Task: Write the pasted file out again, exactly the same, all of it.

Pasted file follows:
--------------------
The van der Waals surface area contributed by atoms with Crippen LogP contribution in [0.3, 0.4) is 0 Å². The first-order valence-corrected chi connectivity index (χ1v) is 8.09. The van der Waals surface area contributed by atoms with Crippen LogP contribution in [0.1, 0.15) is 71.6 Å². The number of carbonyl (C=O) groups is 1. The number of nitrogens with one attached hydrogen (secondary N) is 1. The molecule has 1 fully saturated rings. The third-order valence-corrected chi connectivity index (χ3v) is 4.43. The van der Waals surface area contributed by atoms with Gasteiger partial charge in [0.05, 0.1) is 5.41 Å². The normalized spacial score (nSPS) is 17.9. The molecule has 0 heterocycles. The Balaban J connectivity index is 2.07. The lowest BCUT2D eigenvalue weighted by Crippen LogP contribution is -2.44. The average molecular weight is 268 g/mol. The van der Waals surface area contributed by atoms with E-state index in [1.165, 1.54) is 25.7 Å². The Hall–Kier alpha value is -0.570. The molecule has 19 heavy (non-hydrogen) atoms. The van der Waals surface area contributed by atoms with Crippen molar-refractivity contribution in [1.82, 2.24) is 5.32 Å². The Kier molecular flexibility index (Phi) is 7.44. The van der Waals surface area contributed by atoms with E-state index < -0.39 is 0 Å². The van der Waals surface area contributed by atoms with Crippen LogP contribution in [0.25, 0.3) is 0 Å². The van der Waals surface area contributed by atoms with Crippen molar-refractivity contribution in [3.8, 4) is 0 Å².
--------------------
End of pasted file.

The van der Waals surface area contributed by atoms with Crippen LogP contribution in [0.3, 0.4) is 0 Å². The first-order valence-corrected chi connectivity index (χ1v) is 8.09. The van der Waals surface area contributed by atoms with Crippen LogP contribution in [0.1, 0.15) is 71.6 Å². The number of carbonyl (C=O) groups is 1. The number of nitrogens with one attached hydrogen (secondary N) is 1. The molecule has 1 fully saturated rings. The third-order valence-corrected chi connectivity index (χ3v) is 4.43. The van der Waals surface area contributed by atoms with Gasteiger partial charge in [0.05, 0.1) is 5.41 Å². The normalized spacial score (nSPS) is 17.9. The molecule has 0 heterocycles. The Balaban J connectivity index is 2.07. The lowest BCUT2D eigenvalue weighted by Crippen LogP contribution is -2.44. The average molecular weight is 268 g/mol. The van der Waals surface area contributed by atoms with E-state index in [1.165, 1.54) is 25.7 Å². The Hall–Kier alpha value is -0.570. The molecule has 19 heavy (non-hydrogen) atoms. The van der Waals surface area contributed by atoms with Crippen molar-refractivity contribution in [1.82, 2.24) is 5.32 Å². The Kier molecular flexibility index (Phi) is 7.44. The van der Waals surface area contributed by atoms with E-state index < -0.39 is 0 Å². The van der Waals surface area contributed by atoms with Crippen LogP contribution in [0.25, 0.3) is 0 Å². The van der Waals surface area contributed by atoms with Crippen molar-refractivity contribution in [3.8, 4) is 0 Å².